Viney Bequest

St Peter's Church Arlesey, Parochial Church Council
No 202 High Street, Arlesey
Recently the PCC benefitted from the very generous bequest of Beth and Marian Viney. We were left the house at 202 High Street, and a sum of money.
The terms of the will state that the income from the bequest (but not the capital) is to be spent on the maintenance and repairs of St Peter's Church.
The PCC has two roles to perform with respect to this bequest*;
A Managing Trustees for the assets 
B Recipients of the income from the Trust
These two roles require PCC members to wear 'two hats', as it were, as the two roles are quite different.
A Managing the trust; there is a legal obligation on the trustees to maximise the return on the investment as making a return is the only purpose for the trust as specified in the will.
B Spending the income from the trust; the PCC has to allocate the income to the cost of repairs and maintenance of the church fabric.
In detail;
A    Managing the trust
In order to maximise the income from the investment, the PCC has to decide where and how to invest the assets. It has to bear in mind that some investments may promise high return but present a high element of risk. Whilst at the other end of the spectrum some investments offer very little return, but may be very safe.  
While it is seeking advice on the medium and long term investment, the PCC has instructed the Diocesan Board of Finance to invest the cash capital in an account which gives the highest interest rate currently available, for a high level of security.
With regard to 202 High Street, the options for the PCC are either to sell the property, realising a modest increase in its cash assets; or let the house out for rent.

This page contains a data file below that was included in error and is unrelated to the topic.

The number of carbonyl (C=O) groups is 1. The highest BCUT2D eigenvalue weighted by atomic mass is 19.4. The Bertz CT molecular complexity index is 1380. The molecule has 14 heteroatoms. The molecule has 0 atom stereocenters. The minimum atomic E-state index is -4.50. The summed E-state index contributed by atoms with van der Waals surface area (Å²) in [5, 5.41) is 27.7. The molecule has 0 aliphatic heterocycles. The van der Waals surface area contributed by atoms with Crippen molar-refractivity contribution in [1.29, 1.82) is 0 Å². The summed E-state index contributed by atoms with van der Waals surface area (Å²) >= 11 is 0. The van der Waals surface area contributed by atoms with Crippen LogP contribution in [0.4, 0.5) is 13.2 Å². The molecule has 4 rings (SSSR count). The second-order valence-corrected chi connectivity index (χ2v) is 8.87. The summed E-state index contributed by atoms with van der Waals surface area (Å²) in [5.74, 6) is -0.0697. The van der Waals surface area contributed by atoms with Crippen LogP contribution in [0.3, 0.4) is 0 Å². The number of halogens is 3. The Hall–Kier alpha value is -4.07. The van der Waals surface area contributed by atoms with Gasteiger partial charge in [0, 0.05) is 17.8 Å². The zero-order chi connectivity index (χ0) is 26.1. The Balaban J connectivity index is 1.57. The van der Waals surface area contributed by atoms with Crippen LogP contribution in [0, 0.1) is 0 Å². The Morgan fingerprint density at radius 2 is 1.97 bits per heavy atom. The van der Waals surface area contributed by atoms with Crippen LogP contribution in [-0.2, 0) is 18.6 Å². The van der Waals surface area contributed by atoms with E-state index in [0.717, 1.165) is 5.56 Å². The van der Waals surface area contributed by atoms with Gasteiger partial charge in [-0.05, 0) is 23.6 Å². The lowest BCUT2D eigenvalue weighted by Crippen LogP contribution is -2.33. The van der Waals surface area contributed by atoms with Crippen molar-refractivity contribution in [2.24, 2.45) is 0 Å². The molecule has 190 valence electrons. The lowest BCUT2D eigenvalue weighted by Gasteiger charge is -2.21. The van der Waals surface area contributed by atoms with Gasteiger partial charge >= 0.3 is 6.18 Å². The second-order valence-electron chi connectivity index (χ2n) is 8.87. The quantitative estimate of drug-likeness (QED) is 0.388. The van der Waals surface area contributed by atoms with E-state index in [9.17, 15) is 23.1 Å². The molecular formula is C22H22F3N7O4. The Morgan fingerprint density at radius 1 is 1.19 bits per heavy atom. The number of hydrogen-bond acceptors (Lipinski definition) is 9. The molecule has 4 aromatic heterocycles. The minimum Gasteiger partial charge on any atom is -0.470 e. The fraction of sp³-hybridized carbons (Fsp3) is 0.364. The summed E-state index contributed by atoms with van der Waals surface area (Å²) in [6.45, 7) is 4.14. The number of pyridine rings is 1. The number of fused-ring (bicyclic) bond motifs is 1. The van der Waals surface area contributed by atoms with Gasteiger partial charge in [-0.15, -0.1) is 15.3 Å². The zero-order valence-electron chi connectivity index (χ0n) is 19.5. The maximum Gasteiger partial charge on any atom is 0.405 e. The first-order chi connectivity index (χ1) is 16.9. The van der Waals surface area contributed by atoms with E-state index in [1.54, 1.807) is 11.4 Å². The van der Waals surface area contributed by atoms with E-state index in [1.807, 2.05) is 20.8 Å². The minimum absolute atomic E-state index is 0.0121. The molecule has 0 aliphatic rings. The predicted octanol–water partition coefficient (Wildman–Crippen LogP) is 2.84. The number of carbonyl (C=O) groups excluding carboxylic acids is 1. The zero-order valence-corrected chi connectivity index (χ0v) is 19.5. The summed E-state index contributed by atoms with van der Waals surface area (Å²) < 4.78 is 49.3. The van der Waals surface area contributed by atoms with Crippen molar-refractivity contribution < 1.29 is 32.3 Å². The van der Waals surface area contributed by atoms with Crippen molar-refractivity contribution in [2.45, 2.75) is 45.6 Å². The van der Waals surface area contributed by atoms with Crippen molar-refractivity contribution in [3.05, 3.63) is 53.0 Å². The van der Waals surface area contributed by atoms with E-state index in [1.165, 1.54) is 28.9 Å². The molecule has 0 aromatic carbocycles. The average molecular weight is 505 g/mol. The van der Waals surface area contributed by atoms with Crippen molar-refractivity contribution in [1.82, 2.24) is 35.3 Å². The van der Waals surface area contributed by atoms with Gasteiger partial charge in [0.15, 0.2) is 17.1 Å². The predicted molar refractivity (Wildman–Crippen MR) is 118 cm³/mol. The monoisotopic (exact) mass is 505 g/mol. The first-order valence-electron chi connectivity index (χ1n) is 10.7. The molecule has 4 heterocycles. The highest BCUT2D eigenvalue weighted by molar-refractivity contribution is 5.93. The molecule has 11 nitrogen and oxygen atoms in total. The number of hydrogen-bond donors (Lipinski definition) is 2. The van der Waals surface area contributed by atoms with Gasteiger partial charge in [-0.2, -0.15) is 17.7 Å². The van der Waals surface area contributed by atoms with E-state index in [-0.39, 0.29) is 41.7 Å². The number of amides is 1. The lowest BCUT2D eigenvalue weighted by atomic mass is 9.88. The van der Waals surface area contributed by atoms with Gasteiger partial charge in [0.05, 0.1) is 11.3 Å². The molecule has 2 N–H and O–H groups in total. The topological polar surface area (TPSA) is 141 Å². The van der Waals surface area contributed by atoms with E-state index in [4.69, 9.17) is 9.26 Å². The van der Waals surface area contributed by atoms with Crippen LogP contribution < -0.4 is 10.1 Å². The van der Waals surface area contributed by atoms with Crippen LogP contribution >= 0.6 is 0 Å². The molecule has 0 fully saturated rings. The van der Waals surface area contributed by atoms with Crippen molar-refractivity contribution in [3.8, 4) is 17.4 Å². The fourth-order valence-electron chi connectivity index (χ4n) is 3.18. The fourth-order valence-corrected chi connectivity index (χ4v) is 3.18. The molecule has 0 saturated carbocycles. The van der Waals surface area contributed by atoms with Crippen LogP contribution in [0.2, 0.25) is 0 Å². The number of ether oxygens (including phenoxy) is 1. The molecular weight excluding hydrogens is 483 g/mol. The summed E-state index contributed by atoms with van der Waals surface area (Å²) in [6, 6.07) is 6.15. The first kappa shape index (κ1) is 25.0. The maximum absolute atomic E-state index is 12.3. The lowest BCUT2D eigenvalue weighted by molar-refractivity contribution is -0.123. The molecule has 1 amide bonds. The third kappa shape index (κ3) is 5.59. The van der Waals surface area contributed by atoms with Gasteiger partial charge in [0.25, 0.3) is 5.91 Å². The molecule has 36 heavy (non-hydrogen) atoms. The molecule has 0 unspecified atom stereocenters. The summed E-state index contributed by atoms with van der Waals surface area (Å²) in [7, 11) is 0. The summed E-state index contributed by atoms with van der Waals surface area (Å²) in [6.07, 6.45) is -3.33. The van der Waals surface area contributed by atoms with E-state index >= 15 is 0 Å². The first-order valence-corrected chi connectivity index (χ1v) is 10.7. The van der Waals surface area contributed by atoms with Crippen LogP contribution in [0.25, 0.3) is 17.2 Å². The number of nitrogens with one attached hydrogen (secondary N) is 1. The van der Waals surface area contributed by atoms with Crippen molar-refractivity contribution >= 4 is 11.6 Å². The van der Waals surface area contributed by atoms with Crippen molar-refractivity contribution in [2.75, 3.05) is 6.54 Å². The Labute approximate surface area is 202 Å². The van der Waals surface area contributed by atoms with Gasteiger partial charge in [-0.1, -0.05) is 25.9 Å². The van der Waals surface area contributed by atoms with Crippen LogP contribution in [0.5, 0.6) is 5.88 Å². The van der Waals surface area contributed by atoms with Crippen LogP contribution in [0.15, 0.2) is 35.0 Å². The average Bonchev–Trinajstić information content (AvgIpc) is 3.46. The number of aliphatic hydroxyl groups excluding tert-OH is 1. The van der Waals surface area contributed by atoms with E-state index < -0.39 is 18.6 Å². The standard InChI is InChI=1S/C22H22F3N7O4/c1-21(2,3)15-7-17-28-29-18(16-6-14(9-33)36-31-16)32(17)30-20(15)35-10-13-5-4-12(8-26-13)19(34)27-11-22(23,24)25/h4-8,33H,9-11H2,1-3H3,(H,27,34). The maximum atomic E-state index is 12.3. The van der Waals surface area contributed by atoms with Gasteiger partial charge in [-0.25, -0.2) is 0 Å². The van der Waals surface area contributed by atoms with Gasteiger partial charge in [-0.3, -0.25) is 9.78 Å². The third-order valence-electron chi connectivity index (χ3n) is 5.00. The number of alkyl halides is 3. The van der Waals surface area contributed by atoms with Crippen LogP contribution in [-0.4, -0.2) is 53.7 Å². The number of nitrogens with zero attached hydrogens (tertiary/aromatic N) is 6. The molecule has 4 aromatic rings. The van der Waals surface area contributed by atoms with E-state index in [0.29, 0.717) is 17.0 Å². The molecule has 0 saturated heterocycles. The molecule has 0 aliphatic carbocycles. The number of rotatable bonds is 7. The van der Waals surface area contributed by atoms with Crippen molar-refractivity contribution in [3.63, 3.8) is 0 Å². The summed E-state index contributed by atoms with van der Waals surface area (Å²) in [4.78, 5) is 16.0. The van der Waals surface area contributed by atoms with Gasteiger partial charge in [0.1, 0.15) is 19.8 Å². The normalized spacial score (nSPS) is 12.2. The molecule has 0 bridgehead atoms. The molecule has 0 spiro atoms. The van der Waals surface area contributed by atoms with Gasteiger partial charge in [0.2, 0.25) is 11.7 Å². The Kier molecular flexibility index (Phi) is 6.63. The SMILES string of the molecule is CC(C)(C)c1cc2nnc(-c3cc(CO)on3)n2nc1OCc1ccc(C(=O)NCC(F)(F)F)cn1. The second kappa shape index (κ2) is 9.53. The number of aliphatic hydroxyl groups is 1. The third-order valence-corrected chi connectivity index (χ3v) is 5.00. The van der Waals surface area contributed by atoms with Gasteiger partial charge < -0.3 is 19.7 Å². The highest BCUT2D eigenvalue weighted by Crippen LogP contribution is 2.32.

If it were to sell the property the sale price would be comparatively low, and the interest available on the cash would be small in the current climate.
The PCC has therefore decided to retain no 202 and refurbish it for letting. This will produce a regular income stream at a considerably higher rate of return than selling the property and investing the cash would do.
The property also has a large garden. Aside from the fact that it is too large for the property and would present a disincentive to potential lets, the PCC has to look to the possibility of making a return on the asset.
The options for the PCC would seem to be;
1 Sell the majority of the garden in the open market to the highest bidder as it is.
2 Seek planning consent for the development of further properties on the site in order to sell with planning consent. This would probably achieve a higher sale price than without consent.
3 Pursue the possibility of developing one or two further properties on the site itself, either for sale or rental.
A clear disadvantage of options 1 and 2 would be that the PCC would have no control over the subsequent use to which the land was put by the purchaser.
Currently the PCC is considering a pre-planning application in order to discover the potential for development.
Meanwhile the garden has been cleared in order to reveal the full extent of the property, remove the nuisance factor due to it being completely overgrown with brambles and to enable the allocation of part of it to the house when it is let.
B    Spending the income from the trust
The PCC has taken legal advice about the detail of where the income can be spent. In broad terms the income may be spent on repairs and maintenance of the church building and permanent fixtures. This therefore excludes use of the money for repairs and maintenance of the churchyard.
The PCC will be drawing up a prioritised list of items following advice from its architect. 
GMB 2015-06-01
*NB Ownership of the assets of the trust is vested in the St Alban's Diocesan Board of Finance in accordance with the terms of the Will and the Parochial Church Councils (Powers) Measure 1956.